Home > Photography > Epson did the impossible: It got us excited about…

Epson did the impossible: It got us excited about a scanner

A scanner is not one of those peripherals you usually jump for joy about, but Epson’s new FastFoto FF-640 is an exception. The FF-640 is touted as the world’s fastest photo scanner, and is capable of scanning as fast as one photo per second, and 30 in a single pass. When Epson gave us a sneak-peek a few months ago, we were genuinely giddy, because if you’ve ever tried using a flatbed scanner to manually digitize printed photos – one at a time – then you know what a godsend this machine is.

Designed for rapidly preserving and archiving print photo collections, Epson claims the scanner will even handle fragile photos without risk of damaging them (a special cover is provided for scanning torn or extra-delicate prints). It can simultaneously capture the image as well as any handwritten notes or information on the back of the print, while the included FastFoto software makes it easy to correct colors, restore faded photos, and remove red-eye.

Unlike flatbed scanners that require you to lift a cover every time, the FF-640 uses a document feeder design that lets you place up to 30 photos at a time. Scanning 4 x 6-inch prints (or smaller) at 300 dpi is fun to watch – like mail being sorted through a chute – because it really is that fast. We have been testing a unit in advance of the announcement (full review to come) and the scanner has been performing as quickly as Epson claims. It also does it smoothly, and we have yet to encounter any paper jams or other issues, to date.

Related: What do you get when four imaging companies work together on color calibration?

If you increase the resolution to 600 dpi, turn on front-and-back scanning, or scan larger-sized prints (up to 8 x 10), then it slows down. But compared to the old method – lifting the scanner cover, aligning the photo, hitting the scan button on your computer, and repeat – it’s still faster. And no, you don’t really need to ensure photos are aligned properly. Although Epson recommends stacking photos from small to large, top to bottom, we found the FF-640 did just fine regardless of how the photos were placed into the feed (although you should fan the photos to avoid them sticking to one another). Epson doesn’t recommend scanning Polaroid prints, however, as they are thicker and stiffer than regular photo paper.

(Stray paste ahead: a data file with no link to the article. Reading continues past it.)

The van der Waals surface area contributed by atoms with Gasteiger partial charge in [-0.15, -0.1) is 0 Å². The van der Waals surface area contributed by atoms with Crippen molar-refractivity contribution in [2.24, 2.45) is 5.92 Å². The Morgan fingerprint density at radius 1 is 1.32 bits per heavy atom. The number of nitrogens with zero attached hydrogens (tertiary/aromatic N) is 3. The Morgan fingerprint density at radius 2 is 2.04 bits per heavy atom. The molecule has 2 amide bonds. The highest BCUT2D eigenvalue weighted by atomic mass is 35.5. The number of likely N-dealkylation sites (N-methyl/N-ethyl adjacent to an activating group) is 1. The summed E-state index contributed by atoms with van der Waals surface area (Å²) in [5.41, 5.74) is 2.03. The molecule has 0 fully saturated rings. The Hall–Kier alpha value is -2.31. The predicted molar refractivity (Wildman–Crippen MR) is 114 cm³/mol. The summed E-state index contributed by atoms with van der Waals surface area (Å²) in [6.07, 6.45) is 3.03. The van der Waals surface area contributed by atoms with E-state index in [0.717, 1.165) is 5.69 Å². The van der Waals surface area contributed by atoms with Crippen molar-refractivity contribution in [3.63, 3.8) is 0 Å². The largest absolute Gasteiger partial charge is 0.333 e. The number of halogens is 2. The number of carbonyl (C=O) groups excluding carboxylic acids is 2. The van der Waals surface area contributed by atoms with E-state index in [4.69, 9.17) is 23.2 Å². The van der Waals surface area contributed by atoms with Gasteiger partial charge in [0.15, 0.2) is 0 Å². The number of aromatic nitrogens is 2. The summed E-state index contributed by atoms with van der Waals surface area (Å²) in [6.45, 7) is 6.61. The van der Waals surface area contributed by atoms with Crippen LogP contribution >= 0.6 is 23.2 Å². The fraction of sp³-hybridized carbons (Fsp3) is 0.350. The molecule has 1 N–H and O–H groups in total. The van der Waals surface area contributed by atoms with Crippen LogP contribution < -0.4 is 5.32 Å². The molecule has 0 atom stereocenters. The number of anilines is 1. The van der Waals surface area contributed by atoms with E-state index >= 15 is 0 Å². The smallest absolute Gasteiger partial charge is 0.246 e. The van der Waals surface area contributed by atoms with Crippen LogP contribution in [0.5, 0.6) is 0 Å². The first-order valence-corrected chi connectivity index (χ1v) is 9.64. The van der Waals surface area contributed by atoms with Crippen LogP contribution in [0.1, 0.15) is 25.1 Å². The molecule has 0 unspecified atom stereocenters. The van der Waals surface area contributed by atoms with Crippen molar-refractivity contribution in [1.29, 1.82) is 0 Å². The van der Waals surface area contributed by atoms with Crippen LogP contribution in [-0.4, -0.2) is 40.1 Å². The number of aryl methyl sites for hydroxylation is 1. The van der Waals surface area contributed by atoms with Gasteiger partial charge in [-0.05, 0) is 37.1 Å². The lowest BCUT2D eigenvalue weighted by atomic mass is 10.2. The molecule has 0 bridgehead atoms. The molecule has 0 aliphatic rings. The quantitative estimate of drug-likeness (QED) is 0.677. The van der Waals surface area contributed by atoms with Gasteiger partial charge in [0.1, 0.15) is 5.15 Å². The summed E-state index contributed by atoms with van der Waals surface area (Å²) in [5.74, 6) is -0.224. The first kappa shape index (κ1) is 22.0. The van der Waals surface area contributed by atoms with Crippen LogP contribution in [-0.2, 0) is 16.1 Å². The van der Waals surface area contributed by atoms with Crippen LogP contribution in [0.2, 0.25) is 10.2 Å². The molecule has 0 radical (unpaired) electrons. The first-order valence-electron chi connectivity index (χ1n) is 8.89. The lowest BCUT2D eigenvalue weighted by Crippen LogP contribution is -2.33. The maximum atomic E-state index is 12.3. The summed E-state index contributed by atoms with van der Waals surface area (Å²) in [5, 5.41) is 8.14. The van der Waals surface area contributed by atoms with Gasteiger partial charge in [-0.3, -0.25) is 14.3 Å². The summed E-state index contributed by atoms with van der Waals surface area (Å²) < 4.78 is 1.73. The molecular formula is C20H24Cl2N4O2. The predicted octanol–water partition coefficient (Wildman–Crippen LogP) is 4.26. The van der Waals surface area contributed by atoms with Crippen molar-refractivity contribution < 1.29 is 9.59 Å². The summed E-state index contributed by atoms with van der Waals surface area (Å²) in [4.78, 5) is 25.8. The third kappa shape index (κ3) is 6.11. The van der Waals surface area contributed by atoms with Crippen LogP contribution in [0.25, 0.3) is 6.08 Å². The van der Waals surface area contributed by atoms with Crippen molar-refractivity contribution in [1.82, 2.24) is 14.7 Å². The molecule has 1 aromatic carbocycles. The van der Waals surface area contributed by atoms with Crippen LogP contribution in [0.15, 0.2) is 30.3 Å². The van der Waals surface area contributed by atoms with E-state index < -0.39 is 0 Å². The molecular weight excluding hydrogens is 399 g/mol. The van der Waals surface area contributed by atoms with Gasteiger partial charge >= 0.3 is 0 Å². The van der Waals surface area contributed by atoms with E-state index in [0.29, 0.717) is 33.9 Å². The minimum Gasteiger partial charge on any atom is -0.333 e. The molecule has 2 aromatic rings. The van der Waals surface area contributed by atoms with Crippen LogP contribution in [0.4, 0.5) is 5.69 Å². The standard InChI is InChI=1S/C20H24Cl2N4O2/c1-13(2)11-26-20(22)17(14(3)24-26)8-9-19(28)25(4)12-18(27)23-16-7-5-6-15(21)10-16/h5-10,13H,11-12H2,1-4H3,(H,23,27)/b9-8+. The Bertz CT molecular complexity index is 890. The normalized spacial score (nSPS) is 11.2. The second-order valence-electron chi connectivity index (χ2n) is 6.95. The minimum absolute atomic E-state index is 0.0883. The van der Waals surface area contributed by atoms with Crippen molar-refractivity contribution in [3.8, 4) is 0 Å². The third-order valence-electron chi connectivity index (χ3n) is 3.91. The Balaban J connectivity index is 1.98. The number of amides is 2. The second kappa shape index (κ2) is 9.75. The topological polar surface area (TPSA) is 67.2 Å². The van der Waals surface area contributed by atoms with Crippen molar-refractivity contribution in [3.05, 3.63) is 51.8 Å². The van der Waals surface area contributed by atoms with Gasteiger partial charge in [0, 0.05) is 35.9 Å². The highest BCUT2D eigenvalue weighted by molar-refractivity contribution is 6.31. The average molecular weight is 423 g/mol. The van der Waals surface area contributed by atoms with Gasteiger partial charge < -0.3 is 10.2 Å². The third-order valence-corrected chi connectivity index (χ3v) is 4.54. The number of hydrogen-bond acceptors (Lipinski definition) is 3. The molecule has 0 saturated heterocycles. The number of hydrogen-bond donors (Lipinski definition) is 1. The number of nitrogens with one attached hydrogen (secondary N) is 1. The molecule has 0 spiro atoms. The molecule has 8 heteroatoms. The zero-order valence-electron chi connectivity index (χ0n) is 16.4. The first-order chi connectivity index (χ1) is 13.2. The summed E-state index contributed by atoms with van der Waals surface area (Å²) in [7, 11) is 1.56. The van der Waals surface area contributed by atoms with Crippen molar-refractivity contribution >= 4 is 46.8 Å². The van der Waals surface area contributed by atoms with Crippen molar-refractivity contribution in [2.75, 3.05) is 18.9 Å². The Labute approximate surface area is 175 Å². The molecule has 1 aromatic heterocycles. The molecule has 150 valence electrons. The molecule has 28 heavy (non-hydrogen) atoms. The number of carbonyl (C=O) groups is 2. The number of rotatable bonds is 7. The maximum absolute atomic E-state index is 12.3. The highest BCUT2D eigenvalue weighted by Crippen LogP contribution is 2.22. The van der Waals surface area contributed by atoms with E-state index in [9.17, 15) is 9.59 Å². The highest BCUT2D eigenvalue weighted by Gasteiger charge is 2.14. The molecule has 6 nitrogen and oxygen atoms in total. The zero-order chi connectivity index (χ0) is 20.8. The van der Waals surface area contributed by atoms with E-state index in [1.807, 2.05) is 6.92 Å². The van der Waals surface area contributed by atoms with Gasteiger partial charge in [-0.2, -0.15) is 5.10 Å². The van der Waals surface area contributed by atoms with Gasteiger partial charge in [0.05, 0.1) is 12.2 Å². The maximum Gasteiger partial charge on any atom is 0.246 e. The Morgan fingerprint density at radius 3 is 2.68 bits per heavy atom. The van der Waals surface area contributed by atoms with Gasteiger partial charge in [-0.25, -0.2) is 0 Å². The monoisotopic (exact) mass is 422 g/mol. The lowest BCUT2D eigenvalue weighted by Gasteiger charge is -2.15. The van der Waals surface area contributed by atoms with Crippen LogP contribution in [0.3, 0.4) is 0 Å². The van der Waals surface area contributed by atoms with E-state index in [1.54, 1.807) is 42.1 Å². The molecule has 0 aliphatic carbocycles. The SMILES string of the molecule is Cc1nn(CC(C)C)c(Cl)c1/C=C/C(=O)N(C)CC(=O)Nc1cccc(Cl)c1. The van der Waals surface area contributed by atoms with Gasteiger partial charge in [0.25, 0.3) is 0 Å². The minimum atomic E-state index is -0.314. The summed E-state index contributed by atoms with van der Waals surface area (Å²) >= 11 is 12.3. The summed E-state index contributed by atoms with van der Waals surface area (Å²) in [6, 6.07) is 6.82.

The FF-640 is flexible in that it can also scan non-photo materials, like greeting cards, business cards, text documents (up to 45 pages per minute), receipts, etc. The scanner has an effective resolution of 5,100 x 8,400 pixels and outputs 24-bit color. It can handle paper sizes up to a maximum width of 8.5 inches, with support for panoramic media stretching as long as 120 inches.

When it comes to archiving, the hardware is just one part of it. The FF-640 has the companion FastFoto software that initiates the scans and organizes them, as well as adjusting settings (Epson also includes scanner drivers and OCR text-recognition software). The software can also create two files of each scan: one of the original, and another with Smart Photo Fix (SPF) Technology applied, which can remove red-eye, restore faded photos, and make other enhancements. Before a scan, the software asks you create a description of the photo or batch of photos, which is then applied to the file names. Because analog prints don’t contain metadata to pull info from, the user is required to do some legwork, unfortunately, but it will make searching easier later on. But the scanner automatically detects the size of photos and aligns them so they’re straight, so there’s no need to crop or adjust afterward. Once they’re scanned, you can share them to Facebook (the epicenter of online nostalgia) or back them up to Dropbox or Google Drive.